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A Look at the Great iMovie Controversy

Just what is Apple’s iLife good for? That consideration lies at the heart of the objections raised about the major change in the focus of iMovie ’08.

The previous edition, iMovie HD, seemed on the verge of becoming a semi-professional movie editing application in some respects. There were even plugins available to enhance its basic functionality.

With the new version, a lot of that has vanished, along with features that many took for granted, such as the traditional movie-editing timeline and more sophisticated audio production tools. Some called it a dumbing down of the application, in order to cater to today’s YouTube fans. That’s an implied insult, of course, but that’s not the real issue at stake here.

Now when Steve Jobs talked about the changes, he told the story of an Apple software engineer coming up with the basic idea for a new iMovie application while on vacation. Maybe it’s true, maybe it’s nothing more than a metaphor for the need to alter the focus of iMovie because it was moving far away from its original goal, which was to be a simple consumer video editing tool.

The conventional wisdom has it that Apple provided the previous version of iMovie because it knew it had a dog on its hands, and hoped to satisfy disappointed customers that way. But that may not be the point.

To understand the logic behind iMovie’s vast changes, you may just want to take a fresh look at the rest of the iLife ’08 suite just to see how they function and relate to each other.

Take iPhoto. Now it’s perfectly true that you can do superlative work in Adobe Photoshop, but the best of its features require talent and a steep learning curve. But if you just like to take family photos with your digital camera, importing it into iPhoto is a snap — no pun intended. If there’s an exposure problem, a fast click of the Quick Enhance button and perhaps a few other tweaks will improve matters immeasurably in a matter of seconds. In addition, the other basic tasks you need to accomplish, such as emailing, printing and even creating a professional-looking photo album, are relatively simple.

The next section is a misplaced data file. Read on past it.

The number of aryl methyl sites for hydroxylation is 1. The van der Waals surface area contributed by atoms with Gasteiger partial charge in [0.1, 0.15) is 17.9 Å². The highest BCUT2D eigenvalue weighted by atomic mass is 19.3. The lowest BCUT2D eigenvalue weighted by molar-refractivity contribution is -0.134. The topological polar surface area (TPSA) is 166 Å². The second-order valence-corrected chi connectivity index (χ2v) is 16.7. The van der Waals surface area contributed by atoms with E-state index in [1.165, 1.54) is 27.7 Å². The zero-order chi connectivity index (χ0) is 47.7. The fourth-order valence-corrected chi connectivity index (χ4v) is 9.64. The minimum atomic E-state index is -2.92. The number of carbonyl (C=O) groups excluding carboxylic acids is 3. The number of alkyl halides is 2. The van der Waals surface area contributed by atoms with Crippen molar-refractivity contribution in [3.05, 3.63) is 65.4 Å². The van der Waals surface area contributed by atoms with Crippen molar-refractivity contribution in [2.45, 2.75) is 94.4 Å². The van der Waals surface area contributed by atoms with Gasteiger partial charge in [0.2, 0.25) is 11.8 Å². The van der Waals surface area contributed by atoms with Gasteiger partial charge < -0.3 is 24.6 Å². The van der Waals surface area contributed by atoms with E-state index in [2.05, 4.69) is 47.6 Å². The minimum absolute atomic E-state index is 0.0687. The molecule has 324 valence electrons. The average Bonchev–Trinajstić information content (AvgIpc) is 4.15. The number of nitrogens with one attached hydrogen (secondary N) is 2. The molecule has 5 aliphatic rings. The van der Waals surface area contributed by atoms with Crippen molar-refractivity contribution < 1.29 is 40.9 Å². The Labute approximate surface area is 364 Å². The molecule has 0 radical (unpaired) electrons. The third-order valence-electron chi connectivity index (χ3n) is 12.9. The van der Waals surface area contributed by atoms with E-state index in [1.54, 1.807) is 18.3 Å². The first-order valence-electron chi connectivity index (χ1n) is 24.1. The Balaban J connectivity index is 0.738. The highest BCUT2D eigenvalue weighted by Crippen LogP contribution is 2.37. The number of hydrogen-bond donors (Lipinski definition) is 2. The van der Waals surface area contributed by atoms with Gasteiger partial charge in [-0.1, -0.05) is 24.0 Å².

In other words, it’s a tool for the consumer who just wants to get things done quickly and easily. You don’t need the sophisticated refinements of which an application such as Photoshop is capable.

Take a tour through the rest of the iLife applications, particularly iWeb, and you’ll see the same aura of easy familiarity, all accomplished without much of a learning curve, and usually without visiting the Help menus.

But as many have said about iMovie HD, it wasn’t quite as accessible. Sure you could do some great work in it, and sometimes approach professional caliber, but the ease-of-use may have been one factor that was lost as the application became more feature-laden.

The more I read about iMovie ’08, the more I am convinced that Apple’s software architects may have a point. What they’ve come up with is a clever tool for people who just want to grab some footage, add a title, some transitions and export it as a QuickTime movie or a YouTube video. This can all be accomplished in minutes without having to learn any new skills. Most everything seems to run smoothly, considering the application’s huge system requirements.

Indeed, to run iMovie ’08, you need “a Mac with an Intel processor, a Power Mac G5 (dual 2.0GHz or faster), or an iMac G5 (1.9GHz or faster).”

Alas, this excludes most Macs built more than two years ago, and some that are even more recent. That’s not a casual system requirement, and it also means that many of those who fall into the new iMovie’s prime audience won’t be able to install it. You’ll be forced to stick with the previous version, which is being offered as a free download to owners of iLife ’08.

Unlike the other applications in the suite, iMovie ’08 is basically a 1.0 version, despite bearing a 7.x designation. This means that there are going to be bugs, and perhaps some of the features that are present are not as refined as they could be. Certainly, the existing line-up of iMovie plugins are non-functional, but that doesn’t mean that Apple isn’t going to provide hooks for them to be upgraded.

As you might expect, some people are already finding ways to perform the functions seemingly removed from iMovie in a different fashion. You can, for example, do all your audio editing in GarageBand, and then bring that into iMovie to merge with your footage.

Over time, I suppose other features will be added that will bring the new iMovie, at least in its own way, closer in capabilities to its predecessor. On the other hand, if you look at Apple’s goals in changing direction here, it appears they may have succeeded, even if some people ended up unhappy with the result.